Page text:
The Kew Gardens Cenotaph saw some additions made to it last week, just in time for Remembrance Day.
Erected by the Beaches Businessmen’s Association shortly after the end of the Second World War, the monument to those who served was originally inscribed only with the dates of the First World War and the Second World War.
It later had the dates of the Korean War, 1950 to 1953, added to it.
The cenotaph now also has Canada’s mission in Afghanistan, from 2001 to 2014, inscribed on it. During the Afghan mission, 158 Canadian soldiers lost their lives.
The dates were carved into the face of the cenotaph facing Queen Street East in the Beach on Wednesday, Oct. 27, by Sanderson Monuments. Also added were the dates of Canada’s service in the Boer War, which took place from 1899 to 1902.
The call to have the additional dates added was led by Beach residents Paul Szabunio, a Canadian army veteran who still serves as a Lieutenant-Colonel in the reserves, and Peter MacKay, former Minister of Defence in the Stephen Harper Conservative government.
Szabunio said MacKay approached him after the Remembrance Day ceremonies held at Kew Gardens in 2018 and observed that there was no mention of the Afghanistan mission on it and that the Boer War dates were also not there.
So MacKay and Szabunio started work on getting the cenotaph updated.
To do so they sought the help of Beach historian Gene Domagala and Beaches-East York Councillor Brad Bradford.
One of the biggest challenges at the start was determining exactly who owned the cenotaph, said Szabunio. Many of them are owned by the organizations that erected them regardless of whether they stand on city-owned land or not.
However, in the case of the Kew Gardens Cenotaph it was determined that it is owned by the City of Toronto and is on public park property.
“Not only is the cenotaph in Kew Gardens a beautiful, powerful memorial for those who’ve made the ultimate sacrifice for their country, it’s also a rarity for Toronto monuments,” explained Bradford. “It’s one of very few City-owned cenotaphs and part of the story of the new inscription is that it took some time to establish exactly who owned it.”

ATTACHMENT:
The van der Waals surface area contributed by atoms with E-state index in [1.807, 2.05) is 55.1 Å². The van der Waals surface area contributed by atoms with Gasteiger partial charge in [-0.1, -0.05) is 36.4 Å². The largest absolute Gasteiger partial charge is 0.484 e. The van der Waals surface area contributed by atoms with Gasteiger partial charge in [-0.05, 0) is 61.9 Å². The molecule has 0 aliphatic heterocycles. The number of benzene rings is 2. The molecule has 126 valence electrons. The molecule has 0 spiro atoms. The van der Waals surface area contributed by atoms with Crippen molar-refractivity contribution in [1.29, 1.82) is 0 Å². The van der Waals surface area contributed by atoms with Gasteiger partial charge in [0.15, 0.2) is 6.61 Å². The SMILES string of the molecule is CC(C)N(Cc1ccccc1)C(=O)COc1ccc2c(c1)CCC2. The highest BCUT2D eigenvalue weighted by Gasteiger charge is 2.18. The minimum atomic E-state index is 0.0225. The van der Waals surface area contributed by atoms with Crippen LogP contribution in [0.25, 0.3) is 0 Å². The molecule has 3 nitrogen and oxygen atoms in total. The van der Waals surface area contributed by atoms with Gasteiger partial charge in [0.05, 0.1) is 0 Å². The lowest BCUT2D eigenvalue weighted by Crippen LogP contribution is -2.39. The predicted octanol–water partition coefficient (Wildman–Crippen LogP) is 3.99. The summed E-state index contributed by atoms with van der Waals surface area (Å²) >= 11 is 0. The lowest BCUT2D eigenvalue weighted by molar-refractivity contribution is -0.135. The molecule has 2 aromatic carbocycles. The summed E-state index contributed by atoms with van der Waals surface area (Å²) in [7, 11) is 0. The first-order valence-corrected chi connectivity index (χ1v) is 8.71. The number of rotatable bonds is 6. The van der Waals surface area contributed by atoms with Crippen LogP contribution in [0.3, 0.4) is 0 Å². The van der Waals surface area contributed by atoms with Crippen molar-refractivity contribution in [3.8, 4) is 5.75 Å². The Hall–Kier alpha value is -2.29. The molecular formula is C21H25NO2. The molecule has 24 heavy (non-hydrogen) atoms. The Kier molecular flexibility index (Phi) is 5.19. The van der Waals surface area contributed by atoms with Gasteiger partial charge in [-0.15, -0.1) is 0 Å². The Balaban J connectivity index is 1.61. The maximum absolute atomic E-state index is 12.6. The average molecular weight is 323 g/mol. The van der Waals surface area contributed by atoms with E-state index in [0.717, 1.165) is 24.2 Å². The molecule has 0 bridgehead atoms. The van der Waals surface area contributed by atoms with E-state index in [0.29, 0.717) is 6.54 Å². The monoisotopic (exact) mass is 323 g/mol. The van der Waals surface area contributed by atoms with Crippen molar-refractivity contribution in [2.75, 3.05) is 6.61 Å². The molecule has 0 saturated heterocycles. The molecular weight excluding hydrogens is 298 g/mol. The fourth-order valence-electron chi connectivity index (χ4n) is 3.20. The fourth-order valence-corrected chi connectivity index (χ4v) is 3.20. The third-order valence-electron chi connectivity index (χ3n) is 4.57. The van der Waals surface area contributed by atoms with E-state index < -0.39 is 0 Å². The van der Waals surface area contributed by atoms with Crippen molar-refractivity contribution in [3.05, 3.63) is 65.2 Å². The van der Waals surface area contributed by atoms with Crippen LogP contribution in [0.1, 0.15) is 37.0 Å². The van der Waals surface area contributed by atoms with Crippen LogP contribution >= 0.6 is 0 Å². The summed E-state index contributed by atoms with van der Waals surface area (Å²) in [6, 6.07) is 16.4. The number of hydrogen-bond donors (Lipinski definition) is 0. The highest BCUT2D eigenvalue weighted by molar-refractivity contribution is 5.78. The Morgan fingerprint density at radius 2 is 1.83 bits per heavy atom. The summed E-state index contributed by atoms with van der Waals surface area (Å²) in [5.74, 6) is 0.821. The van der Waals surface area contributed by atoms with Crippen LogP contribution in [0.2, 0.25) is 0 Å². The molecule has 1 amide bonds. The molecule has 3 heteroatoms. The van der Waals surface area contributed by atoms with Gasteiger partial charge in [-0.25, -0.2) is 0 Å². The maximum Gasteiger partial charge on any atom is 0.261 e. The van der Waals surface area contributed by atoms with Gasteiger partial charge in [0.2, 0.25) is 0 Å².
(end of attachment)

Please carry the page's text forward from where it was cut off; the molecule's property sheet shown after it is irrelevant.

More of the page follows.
Bradford credited Domagala with helping establish that the cenotaph had been donated to the city by the Beaches Businessmen’s Association.
“After a lot of digging and some help from our resident local historian Gene Domagola, we learned that the cenotaph was donated to the City by the Beaches Businessmen’s Association shortly after the end of the Second World War,” said Bradford.
“Unsurprisingly, the paperwork from that era wasn’t around and we had to do some work to find a common sense solution where the City could take care of updating the monument given its location in a public park.”
Bradford said the work of city staff including Jane Arbour in Parks, and Sally Han and Catherine Machado was extremely valuable in getting the new inscriptions added to the cenotaph. “I also want to shout-out Peter Woodcock in my office who helped to bring it all together,” he said.
He said the desire to have this done and the co-operation between community members shows what can happen when everyone works towards a common cause.
“It’s a great feeling and sense of accomplishment when we can persevere and get an outcome that does justice to the community,” said Bradford.
“It means so much to get this done before Remembrance Day. It took an extra push to make sure the new inscriptions happened on time. The new memorialization for those who served in Afghanistan feel that little bit more impactful given everything else going on in 2020. While we can’t gather as a community this year, I know lots of residents visit the cenotaph privately to pay respects. There are many who were touched by the war in Afghanistan, in our own community and across the city. While we can never fully do justice to the sacrifices they made, it’s important we keep finding ways to keep their memories alive.”